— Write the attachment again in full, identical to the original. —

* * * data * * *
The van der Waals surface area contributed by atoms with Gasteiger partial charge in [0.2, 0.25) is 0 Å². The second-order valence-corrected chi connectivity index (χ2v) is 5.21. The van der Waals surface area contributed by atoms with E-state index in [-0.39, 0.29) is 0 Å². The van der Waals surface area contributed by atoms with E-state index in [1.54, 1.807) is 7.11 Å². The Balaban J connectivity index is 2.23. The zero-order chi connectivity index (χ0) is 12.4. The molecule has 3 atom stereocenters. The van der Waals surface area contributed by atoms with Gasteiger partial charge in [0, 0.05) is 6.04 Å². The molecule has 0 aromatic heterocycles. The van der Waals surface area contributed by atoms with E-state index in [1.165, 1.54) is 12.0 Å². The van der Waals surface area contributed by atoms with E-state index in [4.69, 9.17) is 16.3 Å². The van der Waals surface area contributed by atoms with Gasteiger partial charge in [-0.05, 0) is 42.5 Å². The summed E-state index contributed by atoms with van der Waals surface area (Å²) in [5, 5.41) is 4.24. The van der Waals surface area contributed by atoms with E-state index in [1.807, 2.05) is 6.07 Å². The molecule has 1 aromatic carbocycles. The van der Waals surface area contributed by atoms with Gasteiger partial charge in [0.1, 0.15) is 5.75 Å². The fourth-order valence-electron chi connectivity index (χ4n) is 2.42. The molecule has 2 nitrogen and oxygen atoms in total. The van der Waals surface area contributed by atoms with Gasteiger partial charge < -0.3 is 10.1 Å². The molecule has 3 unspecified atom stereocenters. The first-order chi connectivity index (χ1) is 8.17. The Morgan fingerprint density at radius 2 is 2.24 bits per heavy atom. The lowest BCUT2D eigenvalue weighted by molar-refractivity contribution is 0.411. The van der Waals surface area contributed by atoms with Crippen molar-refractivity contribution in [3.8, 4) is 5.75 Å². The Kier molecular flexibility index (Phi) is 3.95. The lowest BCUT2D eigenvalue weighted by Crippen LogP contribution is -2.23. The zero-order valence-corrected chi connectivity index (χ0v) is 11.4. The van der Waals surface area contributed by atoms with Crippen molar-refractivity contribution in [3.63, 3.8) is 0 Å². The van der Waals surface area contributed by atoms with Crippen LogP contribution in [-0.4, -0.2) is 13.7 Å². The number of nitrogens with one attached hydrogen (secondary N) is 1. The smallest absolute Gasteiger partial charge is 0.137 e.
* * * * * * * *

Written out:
The van der Waals surface area contributed by atoms with Gasteiger partial charge in [0.2, 0.25) is 0 Å². The second-order valence-corrected chi connectivity index (χ2v) is 5.21. The van der Waals surface area contributed by atoms with E-state index in [-0.39, 0.29) is 0 Å². The van der Waals surface area contributed by atoms with E-state index in [1.54, 1.807) is 7.11 Å². The Balaban J connectivity index is 2.23. The zero-order chi connectivity index (χ0) is 12.4. The molecule has 3 atom stereocenters. The van der Waals surface area contributed by atoms with Gasteiger partial charge in [0, 0.05) is 6.04 Å². The molecule has 0 aromatic heterocycles. The van der Waals surface area contributed by atoms with E-state index in [1.165, 1.54) is 12.0 Å². The van der Waals surface area contributed by atoms with E-state index in [4.69, 9.17) is 16.3 Å². The van der Waals surface area contributed by atoms with Gasteiger partial charge in [-0.05, 0) is 42.5 Å². The summed E-state index contributed by atoms with van der Waals surface area (Å²) in [5, 5.41) is 4.24. The van der Waals surface area contributed by atoms with E-state index in [1.807, 2.05) is 6.07 Å². The molecule has 1 aromatic carbocycles. The van der Waals surface area contributed by atoms with Gasteiger partial charge in [0.1, 0.15) is 5.75 Å². The fourth-order valence-electron chi connectivity index (χ4n) is 2.42. The molecule has 2 nitrogen and oxygen atoms in total. The van der Waals surface area contributed by atoms with Gasteiger partial charge < -0.3 is 10.1 Å². The molecule has 3 unspecified atom stereocenters. The first-order chi connectivity index (χ1) is 8.17. The Morgan fingerprint density at radius 2 is 2.24 bits per heavy atom. The lowest BCUT2D eigenvalue weighted by molar-refractivity contribution is 0.411. The van der Waals surface area contributed by atoms with Crippen molar-refractivity contribution in [3.8, 4) is 5.75 Å². The Kier molecular flexibility index (Phi) is 3.95. The lowest BCUT2D eigenvalue weighted by Crippen LogP contribution is -2.23. The zero-order valence-corrected chi connectivity index (χ0v) is 11.4. The van der Waals surface area contributed by atoms with Crippen molar-refractivity contribution in [3.63, 3.8) is 0 Å². The van der Waals surface area contributed by atoms with Crippen LogP contribution in [-0.4, -0.2) is 13.7 Å². The number of nitrogens with one attached hydrogen (secondary N) is 1. The smallest absolute Gasteiger partial charge is 0.137 e.